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The emergence of private digital currencies has raised questions about the need for a central bank digital currency (CBDC), a “new type of central bank liability that could be held directly by households and businesses without the involvement of a commercial bank intermediary” (Brainard 2019). CBDCs have the potential to address several financial and payments issues, such as improving the efficiency and resiliency of the payments system, but a CBDC designed to improve one outcome may not necessarily improve all of the others (Maniff 2020).

This briefing selects one motivation for a CBDC—financial inclusion—and highlights three ways that a CBDC designed to address this issue may conflict with or impede other objectives for creating a CBDC. Although there is rarely one primary motivation given for a CBDC, both the private sector and central banks cite financial inclusion as a motivation for issuing a digital currency. The World Bank defines financial inclusion broadly as “access to useful and affordable financial products and services” and states that the first step is “access to a transaction account” (2018). In the United States, about 5 percent of households may not have access to a transaction account as they have neither a bank account nor a prepaid card account (Toh and Tran 2020). Thus, a CBDC designed to maximize financial inclusion would ensure that unbanked consumers have the best possible chance to use it—for example, by being able to access the CBDC for both digital and brick-and-mortar transactions. Moreover, to ensure that all households have access to some form of payment mechanism, a CBDC created for financial inclusion purposes would complement, not replace, cash. However, designing a CBDC to maximize financial inclusion may be less effective in achieving other payments goals.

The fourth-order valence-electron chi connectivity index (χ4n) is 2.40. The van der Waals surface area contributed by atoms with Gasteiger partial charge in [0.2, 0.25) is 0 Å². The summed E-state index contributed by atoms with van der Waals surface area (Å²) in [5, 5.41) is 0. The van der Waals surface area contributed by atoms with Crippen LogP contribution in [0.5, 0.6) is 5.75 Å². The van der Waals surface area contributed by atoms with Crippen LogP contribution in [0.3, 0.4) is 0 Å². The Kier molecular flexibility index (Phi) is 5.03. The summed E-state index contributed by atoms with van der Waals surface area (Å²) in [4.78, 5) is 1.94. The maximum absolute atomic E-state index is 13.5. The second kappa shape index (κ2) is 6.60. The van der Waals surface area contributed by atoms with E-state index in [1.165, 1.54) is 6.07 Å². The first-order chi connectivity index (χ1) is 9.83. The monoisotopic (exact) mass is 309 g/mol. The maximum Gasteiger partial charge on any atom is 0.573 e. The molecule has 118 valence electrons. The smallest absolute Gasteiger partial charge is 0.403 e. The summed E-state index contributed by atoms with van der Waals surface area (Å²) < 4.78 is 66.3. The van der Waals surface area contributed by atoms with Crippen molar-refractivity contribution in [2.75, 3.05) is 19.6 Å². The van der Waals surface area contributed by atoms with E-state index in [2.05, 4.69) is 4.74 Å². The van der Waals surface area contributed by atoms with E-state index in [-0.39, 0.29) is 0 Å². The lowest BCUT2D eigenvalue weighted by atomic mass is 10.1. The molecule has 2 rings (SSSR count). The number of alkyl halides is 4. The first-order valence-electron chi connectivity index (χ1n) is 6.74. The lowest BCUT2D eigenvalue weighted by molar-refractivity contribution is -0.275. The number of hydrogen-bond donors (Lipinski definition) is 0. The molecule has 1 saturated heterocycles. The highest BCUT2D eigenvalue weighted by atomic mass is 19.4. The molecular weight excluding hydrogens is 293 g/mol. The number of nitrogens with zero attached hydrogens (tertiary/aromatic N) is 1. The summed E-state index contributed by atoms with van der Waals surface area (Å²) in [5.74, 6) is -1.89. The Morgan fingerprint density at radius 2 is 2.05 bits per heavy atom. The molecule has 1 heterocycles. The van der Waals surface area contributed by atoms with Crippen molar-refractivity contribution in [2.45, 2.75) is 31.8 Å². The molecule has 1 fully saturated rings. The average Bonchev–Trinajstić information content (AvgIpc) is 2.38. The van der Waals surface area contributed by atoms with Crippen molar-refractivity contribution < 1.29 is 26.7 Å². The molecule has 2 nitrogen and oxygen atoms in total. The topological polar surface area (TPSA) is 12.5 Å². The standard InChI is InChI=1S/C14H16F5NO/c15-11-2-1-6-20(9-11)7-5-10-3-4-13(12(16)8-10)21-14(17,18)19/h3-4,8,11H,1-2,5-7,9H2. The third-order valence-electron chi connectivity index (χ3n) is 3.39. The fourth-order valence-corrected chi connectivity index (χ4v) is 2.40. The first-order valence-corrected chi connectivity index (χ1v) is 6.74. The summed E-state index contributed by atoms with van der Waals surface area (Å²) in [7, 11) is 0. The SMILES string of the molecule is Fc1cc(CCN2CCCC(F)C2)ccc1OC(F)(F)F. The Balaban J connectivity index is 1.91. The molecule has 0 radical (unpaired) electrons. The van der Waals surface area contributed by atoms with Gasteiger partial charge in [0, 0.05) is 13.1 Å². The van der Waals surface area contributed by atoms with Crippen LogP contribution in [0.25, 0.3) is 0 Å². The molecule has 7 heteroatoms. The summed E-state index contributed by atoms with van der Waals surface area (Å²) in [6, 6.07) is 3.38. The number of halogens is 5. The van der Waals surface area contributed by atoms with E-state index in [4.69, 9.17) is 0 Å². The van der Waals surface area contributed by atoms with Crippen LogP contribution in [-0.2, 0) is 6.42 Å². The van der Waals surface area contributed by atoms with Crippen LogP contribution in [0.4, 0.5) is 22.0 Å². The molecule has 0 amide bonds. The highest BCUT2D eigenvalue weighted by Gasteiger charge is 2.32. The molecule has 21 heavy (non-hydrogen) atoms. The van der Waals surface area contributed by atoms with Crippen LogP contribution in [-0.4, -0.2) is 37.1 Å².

Financial Inclusion and Payments System Improvements